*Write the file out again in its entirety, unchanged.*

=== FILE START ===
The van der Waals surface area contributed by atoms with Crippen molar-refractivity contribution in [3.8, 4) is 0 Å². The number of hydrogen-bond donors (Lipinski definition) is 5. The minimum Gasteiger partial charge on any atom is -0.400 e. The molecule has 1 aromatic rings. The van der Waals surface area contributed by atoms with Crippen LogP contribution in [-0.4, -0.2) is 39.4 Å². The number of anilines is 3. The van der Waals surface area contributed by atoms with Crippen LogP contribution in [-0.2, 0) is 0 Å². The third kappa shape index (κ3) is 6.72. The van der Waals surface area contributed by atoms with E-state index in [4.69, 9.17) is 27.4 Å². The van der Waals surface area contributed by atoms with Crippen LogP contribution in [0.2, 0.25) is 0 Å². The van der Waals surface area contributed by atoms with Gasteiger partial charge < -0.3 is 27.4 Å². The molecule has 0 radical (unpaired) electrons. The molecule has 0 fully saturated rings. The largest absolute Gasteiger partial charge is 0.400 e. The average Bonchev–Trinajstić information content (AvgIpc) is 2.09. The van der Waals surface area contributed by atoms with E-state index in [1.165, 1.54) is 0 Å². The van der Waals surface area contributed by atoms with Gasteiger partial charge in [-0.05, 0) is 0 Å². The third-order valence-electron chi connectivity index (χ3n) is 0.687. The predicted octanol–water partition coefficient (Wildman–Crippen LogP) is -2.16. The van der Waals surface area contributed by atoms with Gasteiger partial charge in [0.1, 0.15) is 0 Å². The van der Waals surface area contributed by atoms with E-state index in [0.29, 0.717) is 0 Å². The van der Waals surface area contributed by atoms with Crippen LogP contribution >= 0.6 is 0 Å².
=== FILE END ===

The van der Waals surface area contributed by atoms with Crippen molar-refractivity contribution in [3.8, 4) is 0 Å². The number of hydrogen-bond donors (Lipinski definition) is 5. The minimum Gasteiger partial charge on any atom is -0.400 e. The molecule has 1 aromatic rings. The van der Waals surface area contributed by atoms with Crippen LogP contribution in [-0.4, -0.2) is 39.4 Å². The number of anilines is 3. The van der Waals surface area contributed by atoms with Crippen LogP contribution in [-0.2, 0) is 0 Å². The third kappa shape index (κ3) is 6.72. The van der Waals surface area contributed by atoms with E-state index in [4.69, 9.17) is 27.4 Å². The van der Waals surface area contributed by atoms with Crippen LogP contribution in [0.2, 0.25) is 0 Å². The van der Waals surface area contributed by atoms with Gasteiger partial charge < -0.3 is 27.4 Å². The molecule has 0 radical (unpaired) electrons. The molecule has 0 fully saturated rings. The largest absolute Gasteiger partial charge is 0.400 e. The average Bonchev–Trinajstić information content (AvgIpc) is 2.09. The van der Waals surface area contributed by atoms with E-state index in [1.165, 1.54) is 0 Å². The van der Waals surface area contributed by atoms with Gasteiger partial charge in [-0.05, 0) is 0 Å². The third-order valence-electron chi connectivity index (χ3n) is 0.687. The predicted octanol–water partition coefficient (Wildman–Crippen LogP) is -2.16. The van der Waals surface area contributed by atoms with Gasteiger partial charge in [0.1, 0.15) is 0 Å². The van der Waals surface area contributed by atoms with E-state index in [0.29, 0.717) is 0 Å². The van der Waals surface area contributed by atoms with Crippen LogP contribution >= 0.6 is 0 Å².